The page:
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April 28, 2013

So recently I went to Rapathon in Harlem and the event was dope.
The event was based on rappers being able to rap for at least 90 straight seconds and not curse. I’ll be honest, right there they had
me. Rappers not cursing or using the “N” word?
Pure amazing. Rap is always portrayed as guns, drugs, hoes, and violence- and to a certain extent there isn’t much else to it besides cheap marketing and sales ploys to keep ignorant fans buying shit they don’t need and wishing for a life they won’t get. It isn’t that living the high life is impossible, it’s that the fans are given a false representation of how to get to the top.
Okay, I’m done- I’m climbing off my soap box. Enough preaching.

Folks I was in love with this event. It had a great cause and was aimed at helping the local community not lining pockets. The talent was there for sure. There were some young teens and some grown-ass men. Grey hair, wheel chairs we had it all- no pun intended I just had to rhyme a lil lol. The talent was broken in to two categories: male and female. And each category had roughly 5-7 people on stage at a time. Even the DJs were switched to match the gender on stage. Now this separation seemed odd to me at first, possibly unneeded. But as the show progressed I realized that male voices carried and projected differently and as such there was greater cohesion on stage by matching the voices by type.

As for the emcees they were dope!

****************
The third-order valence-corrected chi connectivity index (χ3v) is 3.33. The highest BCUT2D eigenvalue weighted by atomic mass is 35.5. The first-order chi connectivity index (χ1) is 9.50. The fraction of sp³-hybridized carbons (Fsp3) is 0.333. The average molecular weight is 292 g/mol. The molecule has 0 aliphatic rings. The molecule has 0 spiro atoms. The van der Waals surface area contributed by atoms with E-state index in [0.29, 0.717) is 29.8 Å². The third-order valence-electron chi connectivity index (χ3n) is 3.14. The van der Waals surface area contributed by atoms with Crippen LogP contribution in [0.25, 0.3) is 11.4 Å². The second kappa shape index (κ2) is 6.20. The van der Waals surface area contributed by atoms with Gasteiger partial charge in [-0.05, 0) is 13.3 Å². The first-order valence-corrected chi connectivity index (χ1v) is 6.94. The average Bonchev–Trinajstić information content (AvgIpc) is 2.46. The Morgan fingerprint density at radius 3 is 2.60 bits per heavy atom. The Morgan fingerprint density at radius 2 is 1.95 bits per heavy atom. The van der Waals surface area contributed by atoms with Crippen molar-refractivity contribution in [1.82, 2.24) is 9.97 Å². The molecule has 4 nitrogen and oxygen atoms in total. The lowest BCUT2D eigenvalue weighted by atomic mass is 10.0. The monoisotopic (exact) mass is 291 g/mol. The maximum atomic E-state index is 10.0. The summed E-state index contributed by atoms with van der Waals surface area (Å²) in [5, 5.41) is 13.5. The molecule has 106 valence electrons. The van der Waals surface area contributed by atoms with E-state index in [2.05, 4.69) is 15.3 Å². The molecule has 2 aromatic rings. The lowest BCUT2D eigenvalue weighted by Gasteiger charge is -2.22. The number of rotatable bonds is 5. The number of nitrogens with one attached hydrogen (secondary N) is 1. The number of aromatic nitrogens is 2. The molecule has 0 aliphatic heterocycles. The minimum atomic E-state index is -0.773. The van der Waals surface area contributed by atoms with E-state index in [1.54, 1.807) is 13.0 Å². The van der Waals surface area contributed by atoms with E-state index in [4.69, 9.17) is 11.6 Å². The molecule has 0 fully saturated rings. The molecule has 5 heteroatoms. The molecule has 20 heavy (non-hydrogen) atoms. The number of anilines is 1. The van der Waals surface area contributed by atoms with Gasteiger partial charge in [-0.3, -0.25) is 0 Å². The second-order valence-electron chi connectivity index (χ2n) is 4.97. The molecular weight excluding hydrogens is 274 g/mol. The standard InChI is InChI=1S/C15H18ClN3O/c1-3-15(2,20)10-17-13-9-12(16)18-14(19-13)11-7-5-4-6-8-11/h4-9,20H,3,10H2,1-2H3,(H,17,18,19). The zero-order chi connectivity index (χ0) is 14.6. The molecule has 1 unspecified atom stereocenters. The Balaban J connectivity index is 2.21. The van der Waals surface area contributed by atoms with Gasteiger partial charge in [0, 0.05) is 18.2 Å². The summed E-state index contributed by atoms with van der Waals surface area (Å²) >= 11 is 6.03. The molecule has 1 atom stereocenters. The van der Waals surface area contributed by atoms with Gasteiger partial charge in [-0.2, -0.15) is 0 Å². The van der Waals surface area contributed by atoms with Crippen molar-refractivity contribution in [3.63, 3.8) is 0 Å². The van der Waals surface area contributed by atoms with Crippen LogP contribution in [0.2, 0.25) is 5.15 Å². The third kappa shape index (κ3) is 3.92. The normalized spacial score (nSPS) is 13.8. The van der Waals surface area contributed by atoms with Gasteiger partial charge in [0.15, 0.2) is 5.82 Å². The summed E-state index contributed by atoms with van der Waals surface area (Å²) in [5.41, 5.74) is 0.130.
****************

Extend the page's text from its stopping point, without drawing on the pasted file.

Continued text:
Even the token white boy was cool lol. He had some skill and a lot of heart and even though he was off beat it was ill.
The show for me was stolen by Conan aka @conan42fly. His energy was infectious and his delivery was fierce. His rhyme style was sick and his raps were refreshing. And as I readied to leave later on (the rapping was to be consecutive for about 24 hours!) I stumbled onto what really moved me- Conan was there with someone more than a label mate- His Mom!
I was blown away when I discovered that this lady who had also performed briefly earlier was his mother who went by the stage name Scarlet Heifer. It was such a dope revelation. It had nothing to do with talent, or pose, or delivery or marketability. It was seeing the tradition of real hip hop being passed on literally from one generation to the next. My parents weren’t in to rap and didn’t appreciate what quality hip hop meant to me then or what it means to me now. And as Hip Hop has grown and progressed there has been more of a regression in quality and family values it would seem. The correlation may be lost on many but I always assume that there is some there. Its just to raw, to real. Now I’m not saying hip hop kills homes but it speaks on the times and what is occurring, particularly in our inner cities and our youth. As such seeing this family that had not only embraced hip hop but passed the love of it and the passion to partake in it on to the children was awesome. Nowadays parents and kids are at a huge disadvantage as the disconnect has grown. There are a hundred ways to reach each other and now more than ever dialogue seems dead.
But seeing this proud mom and her wildly artistic son in the same space- both performing and sharing a hobby/career speaks volumes about the true power of hip hop.
Hip hop isn’t a punchline.
It isn’t a marketing tool.
It is an art form.
It isn’t a marketing tool.
It is self expression at its finest.
And when it isn’t denigrated by cheap punchlines and artists who sell out for a few bucks it can bridge the gap and move generations to not only spend time together but grow and enjoy civilized discourse.

You might say I read to much into this one section of the event I covered.
I say you’re wrong.
Real hip hop exists and it has fans and families involved. Hip hop is a language all onto itself and when I saw one family partaking as one unit I knew things would be better- both in our communities and my beloved hip hop.

Shout to the Curtis, Raz Townsend, the supporters of Rapathon, Shampoo aka @shampoo_ynvs, and Conan aka @conan42fly.


From → Real Hip Hop

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